Wipeout

Alcohol use

Last month’s Bulletin article focused on surfing and its associated injuries. This month we are looking at a different type of surfing—car surfing. A disturbing trend has emerged over the last 20 years—individuals are standing on top of moving cars to replicate the act of surfing. The term “car surfing” arose in the mid-1980s and describes a risky, thrill-seeking activity that involves riding on the exterior of a moving motor vehicle while another individual drives.

The most recent analysis at a national level was conducted by the U.S. Centers for Disease Control and Prevention and  published in the October 17, 2008, issue of the organization’s Morbidity and Mortality Weekly Report. The review revealed 58 car surfing deaths and 41 nonfatal injuries from 1990 through August 2008. Most occurrences were in the south and midwest (75 percent); involved males (70 percent); and occurred in a younger population—with the 15-to-19-year-old age range representing the majority of these occurrences.*

What is the attraction to an activity that seems so intuitively dangerous? Numerous reality television shows glamorize “stunts” such as car surfing. The smartphone video camera has created transient stars out of the individuals involved in these foolish and dangerous acts. The more outrageous the activity, the greater the odds that the video will go viral. Literally thousands of videos on the Web involve car surfing. Some even depict a fatal outcome. The widespread availability of these videos, coupled with the invincible attitude of youth, can be a recipe for disaster.

Hospital discharge status

To examine the occurrence of car surfing injuries in the National Trauma Data Bank® (NTDB®) research dataset for 2010, medical admissions records were searched using the International Classification of Diseases, Ninth Revision, Clinical Modification (ICD-9-CM). Specifically searched codes included external cause of injury E code E818.1 (other noncollision motor vehicle traffic incident or passenger injury that includes a fall, jump, or being accidentally pushed from motor vehicle while in motion).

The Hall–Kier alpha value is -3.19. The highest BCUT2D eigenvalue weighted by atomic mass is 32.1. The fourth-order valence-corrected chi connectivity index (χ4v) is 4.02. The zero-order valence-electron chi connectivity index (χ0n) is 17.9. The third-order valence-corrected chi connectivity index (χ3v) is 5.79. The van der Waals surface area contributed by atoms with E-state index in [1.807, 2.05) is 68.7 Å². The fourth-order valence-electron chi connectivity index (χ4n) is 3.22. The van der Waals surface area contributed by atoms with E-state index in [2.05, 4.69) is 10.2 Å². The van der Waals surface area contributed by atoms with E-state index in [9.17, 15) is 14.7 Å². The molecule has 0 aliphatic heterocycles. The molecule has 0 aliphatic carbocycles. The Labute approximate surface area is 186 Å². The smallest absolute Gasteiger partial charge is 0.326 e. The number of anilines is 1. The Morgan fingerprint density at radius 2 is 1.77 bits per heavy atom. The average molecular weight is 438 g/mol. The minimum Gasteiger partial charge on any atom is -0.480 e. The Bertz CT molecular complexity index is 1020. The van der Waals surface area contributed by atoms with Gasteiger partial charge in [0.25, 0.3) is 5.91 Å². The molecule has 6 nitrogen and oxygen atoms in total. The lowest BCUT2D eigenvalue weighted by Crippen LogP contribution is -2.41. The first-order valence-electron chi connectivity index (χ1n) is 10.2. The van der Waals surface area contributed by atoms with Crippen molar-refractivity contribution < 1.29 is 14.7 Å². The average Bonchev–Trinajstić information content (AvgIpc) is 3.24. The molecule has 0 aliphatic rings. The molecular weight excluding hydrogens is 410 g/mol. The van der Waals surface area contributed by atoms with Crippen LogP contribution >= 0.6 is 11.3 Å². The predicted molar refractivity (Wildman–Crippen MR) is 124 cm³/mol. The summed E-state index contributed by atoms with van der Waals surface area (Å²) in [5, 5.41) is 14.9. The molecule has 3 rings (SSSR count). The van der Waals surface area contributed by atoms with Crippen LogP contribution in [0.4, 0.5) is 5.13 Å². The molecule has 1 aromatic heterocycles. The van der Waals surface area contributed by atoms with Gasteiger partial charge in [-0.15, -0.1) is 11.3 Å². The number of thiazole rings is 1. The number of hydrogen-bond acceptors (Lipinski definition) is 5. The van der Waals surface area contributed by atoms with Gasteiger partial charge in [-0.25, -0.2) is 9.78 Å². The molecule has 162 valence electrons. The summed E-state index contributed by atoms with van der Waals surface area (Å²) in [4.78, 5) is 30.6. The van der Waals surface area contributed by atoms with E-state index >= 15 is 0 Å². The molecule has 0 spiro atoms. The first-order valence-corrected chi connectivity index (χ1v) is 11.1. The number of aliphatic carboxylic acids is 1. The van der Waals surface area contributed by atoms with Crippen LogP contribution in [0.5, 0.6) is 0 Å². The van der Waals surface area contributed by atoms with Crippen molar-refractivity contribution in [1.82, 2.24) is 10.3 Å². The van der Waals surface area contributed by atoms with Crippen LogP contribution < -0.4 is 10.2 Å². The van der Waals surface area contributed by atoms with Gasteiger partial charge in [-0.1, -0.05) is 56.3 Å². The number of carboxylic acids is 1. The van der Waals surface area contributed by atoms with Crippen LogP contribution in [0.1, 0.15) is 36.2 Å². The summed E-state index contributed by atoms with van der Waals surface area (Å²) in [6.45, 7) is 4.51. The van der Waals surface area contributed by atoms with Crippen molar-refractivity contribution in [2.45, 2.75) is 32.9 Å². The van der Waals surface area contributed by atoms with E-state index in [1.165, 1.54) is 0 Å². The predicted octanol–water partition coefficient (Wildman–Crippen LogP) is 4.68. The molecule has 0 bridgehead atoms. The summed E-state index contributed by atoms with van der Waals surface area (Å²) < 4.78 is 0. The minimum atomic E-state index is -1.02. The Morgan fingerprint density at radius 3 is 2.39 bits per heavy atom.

A total of 1,542 records, including the subset of car surfing injuries, were uncovered. In all, 1,278 records contained a hospital discharge status, including 1,036 patients discharged to home, 134 to acute care/rehab, and 53 to skilled nursing facilities; 55 died. These patients were 58.6 percent male, on average 29.2 years of age, had an average hospital length of stay of 5.3 days, an intensive care unit length of stay of 4.8 days, an average injury severity score of 11.9, and were on the ventilator for an average of 5.8 days. A total of 812 were tested for alcohol, and 47 percent were found to have alcohol present (see Figures).

Anyone who has ridden a wave on the ocean knows how difficult surfing can be. One small break of the wave or a twist of the board will render the surfer off balance and send him or her flying. When car surfing, even at slow speeds a slight swerve of the wheel or bump in the road is enough to make riders lose their balance. Water is hard enough when hitting it head-on after falling off a surfboard, but concrete is far more unforgiving in a wipeout from the hood of a car.

Throughout the year, we will be highlighting data through brief reports in the Bulletin. The NTDB Annual Report 2011 is available on the ACS website as a PDF file and as a PowerPoint presentation at www.ntdb.org. In addition, information regarding how to obtain NTDB data for more detailed study is available on the website. To submit your trauma center’s data, contact Melanie L. Neal, Manager, NTDB .


Acknowledgement
Statistical support for this article has been provided by Chrystal Price, data analyst, NTDB.


*Morbidity and Mortality Weekly Report (MMWR). Injuries resulting from car surfing—United States, 1990–2008. Available at: http://www.cdc.gov/mmwr/preview/mmwrhtml/mm5741a2.htm. Accessed July 18, 2012.

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